The conclusion of Peter’s inspired writing ultimately centers around one basic point, found in 2 Peter 3:11-13 – every Christian should soberly consider “What kind of person should I be (since I am a Christian) as I live on this side of eternity?” The preface to our being able to properly answer this question is the reminder in verses 1-7 that…
- We’ve been warned that “scoffers” (vs. 3) will mock our faith because following it would mean they could not indulge in desires to sin, and…
- They will deliberately ignore history in their attempts to involve us in their sins (vv. 5- 6).
The basic “lesson” of this reminder comes in verses 8-10, where Peter points out that the passing of time does not diminish the certainty that God will fulfill His promises. The comparison of “one day” and “a thousand years” merely serves to emphasize this point. Some people mistakenly try to equate these amounts of time, in an effort to equate the span of human history with the six days of the creation week in Genesis 1-2, and thereby “time” the coming of the day of judgement, and while the end of time is plainly in view here, the Holy Spirit is not providing us with a “count-down clock” so that we can pinpoint that day (see Jesus’ words in Matthew 24:36). Peter’s point is the certainty of God’s promised day of judgement (cf. Acts 17:31), not its date!
Peter introduces and emphasizes the main lesson – that because we know for sure that a day of judgement shall come, every Christian should concentrate seriously on how we are living in the current world – by pointing out that the material universe where we now live is destined for destruction (vs. 10)*. 1 If “this world is not my home,” as our old hymn so pointedly declares, then Peter’s point in these verses leads to the very thing he declares in verse 13; that our focus and our actions while here should be directed toward being “found” where righteousness and peace are located (vv. 13-14).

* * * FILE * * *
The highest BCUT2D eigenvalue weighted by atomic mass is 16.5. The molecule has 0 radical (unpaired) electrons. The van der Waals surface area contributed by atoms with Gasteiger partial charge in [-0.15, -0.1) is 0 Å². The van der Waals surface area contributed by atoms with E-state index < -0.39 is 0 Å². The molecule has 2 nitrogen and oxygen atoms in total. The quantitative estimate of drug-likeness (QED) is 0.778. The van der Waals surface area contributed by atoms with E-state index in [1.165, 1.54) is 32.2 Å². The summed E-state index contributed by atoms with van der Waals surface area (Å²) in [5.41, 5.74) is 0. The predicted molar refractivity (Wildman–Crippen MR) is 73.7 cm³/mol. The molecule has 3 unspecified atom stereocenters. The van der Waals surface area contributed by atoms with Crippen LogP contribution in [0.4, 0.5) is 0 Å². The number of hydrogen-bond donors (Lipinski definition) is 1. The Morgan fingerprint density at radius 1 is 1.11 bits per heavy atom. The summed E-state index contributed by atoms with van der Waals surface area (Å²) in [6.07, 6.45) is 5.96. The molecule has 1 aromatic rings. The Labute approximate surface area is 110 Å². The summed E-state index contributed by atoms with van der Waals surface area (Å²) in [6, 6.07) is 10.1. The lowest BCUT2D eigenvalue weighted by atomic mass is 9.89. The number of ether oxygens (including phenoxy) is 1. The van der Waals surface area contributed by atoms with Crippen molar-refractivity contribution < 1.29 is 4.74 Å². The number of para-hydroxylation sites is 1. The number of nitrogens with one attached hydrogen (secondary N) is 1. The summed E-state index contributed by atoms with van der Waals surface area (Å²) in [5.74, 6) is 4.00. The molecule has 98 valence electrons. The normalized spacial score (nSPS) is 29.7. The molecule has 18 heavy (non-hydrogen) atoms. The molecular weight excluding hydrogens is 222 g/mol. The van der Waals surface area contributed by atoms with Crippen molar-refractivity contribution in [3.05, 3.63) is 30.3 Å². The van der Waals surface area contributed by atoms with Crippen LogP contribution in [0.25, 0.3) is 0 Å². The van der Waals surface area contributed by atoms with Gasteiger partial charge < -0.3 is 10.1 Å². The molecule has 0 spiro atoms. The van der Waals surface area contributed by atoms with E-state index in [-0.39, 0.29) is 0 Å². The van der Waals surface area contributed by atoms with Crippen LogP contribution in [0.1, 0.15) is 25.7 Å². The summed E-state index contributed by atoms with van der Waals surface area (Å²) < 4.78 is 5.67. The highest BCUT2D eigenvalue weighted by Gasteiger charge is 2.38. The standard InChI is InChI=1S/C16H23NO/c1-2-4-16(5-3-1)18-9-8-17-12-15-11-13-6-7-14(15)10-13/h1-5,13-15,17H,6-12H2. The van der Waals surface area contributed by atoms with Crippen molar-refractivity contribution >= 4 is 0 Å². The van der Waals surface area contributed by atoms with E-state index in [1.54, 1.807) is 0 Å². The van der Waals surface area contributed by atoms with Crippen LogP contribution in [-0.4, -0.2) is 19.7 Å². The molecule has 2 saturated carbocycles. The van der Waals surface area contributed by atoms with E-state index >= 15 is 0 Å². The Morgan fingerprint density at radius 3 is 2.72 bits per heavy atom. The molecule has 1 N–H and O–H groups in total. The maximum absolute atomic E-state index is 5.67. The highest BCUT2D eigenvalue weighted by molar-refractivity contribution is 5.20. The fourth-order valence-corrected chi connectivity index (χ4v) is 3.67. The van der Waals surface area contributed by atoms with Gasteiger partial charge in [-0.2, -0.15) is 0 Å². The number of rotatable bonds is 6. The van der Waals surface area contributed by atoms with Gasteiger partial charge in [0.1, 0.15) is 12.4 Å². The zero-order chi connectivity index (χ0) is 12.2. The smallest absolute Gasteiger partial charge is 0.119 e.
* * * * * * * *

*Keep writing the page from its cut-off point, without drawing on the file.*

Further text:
In verses 15-16, it is interesting to realize that Peter was familiar with at least some of the letters Paul had written, as his reference to the Lord’s longsuffering and desire for people to repent is very similar to Paul’s words in Romans 2:4. When Peter mentions that some things Paul wrote are “hard to understand,” he is simply acknowledging that some parts of the gospel require more effort to understand than others (and Christians who are ignorant and careless can easily misunderstand and misuse the more “difficult” parts, which will lead them to destruction just like the scoffers of verse 3).
The final analysis of all this, in verses 17-18, is actually pretty simple: Since we know that some people will scoff and others will handle God’s word carelessly, we should be “on guard” for ourselves, and concentrate on growing and developing into mature children of God!
*Some newer English translations use words like exposed (ESV) or laid bare (NIV) instead of the more familiar burned up at the end of verse 10 because of differences in some of the ancient Greek texts. What is noteworthy is that changing these words does not alter the basic thought (destruction of the material world) expressed in verses 11-12. In addition, other translations that are also based on the same Greek texts nevertheless retain the expression burned up in verse 10 (ASV, NASV, and RSV).